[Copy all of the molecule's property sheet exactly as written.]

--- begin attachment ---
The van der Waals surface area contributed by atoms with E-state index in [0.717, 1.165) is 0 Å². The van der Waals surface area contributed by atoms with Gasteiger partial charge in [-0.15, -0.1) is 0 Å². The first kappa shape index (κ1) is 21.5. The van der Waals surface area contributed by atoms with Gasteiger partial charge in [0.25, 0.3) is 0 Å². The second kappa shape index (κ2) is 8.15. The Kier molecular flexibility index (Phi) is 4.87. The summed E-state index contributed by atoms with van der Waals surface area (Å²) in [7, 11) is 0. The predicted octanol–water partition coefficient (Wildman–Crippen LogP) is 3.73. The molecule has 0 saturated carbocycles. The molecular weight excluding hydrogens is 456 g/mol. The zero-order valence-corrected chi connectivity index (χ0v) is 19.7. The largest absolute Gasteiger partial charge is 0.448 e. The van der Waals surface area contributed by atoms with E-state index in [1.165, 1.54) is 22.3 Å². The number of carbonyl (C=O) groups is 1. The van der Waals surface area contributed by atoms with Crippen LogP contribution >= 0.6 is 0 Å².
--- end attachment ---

The van der Waals surface area contributed by atoms with E-state index in [0.717, 1.165) is 0 Å². The van der Waals surface area contributed by atoms with Gasteiger partial charge in [-0.15, -0.1) is 0 Å². The first kappa shape index (κ1) is 21.5. The van der Waals surface area contributed by atoms with Gasteiger partial charge in [0.25, 0.3) is 0 Å². The second kappa shape index (κ2) is 8.15. The Kier molecular flexibility index (Phi) is 4.87. The summed E-state index contributed by atoms with van der Waals surface area (Å²) in [7, 11) is 0. The predicted octanol–water partition coefficient (Wildman–Crippen LogP) is 3.73. The molecule has 0 saturated carbocycles. The molecular weight excluding hydrogens is 456 g/mol. The zero-order valence-corrected chi connectivity index (χ0v) is 19.7. The largest absolute Gasteiger partial charge is 0.448 e. The van der Waals surface area contributed by atoms with E-state index in [1.165, 1.54) is 22.3 Å². The number of carbonyl (C=O) groups is 1. The van der Waals surface area contributed by atoms with Crippen LogP contribution >= 0.6 is 0 Å².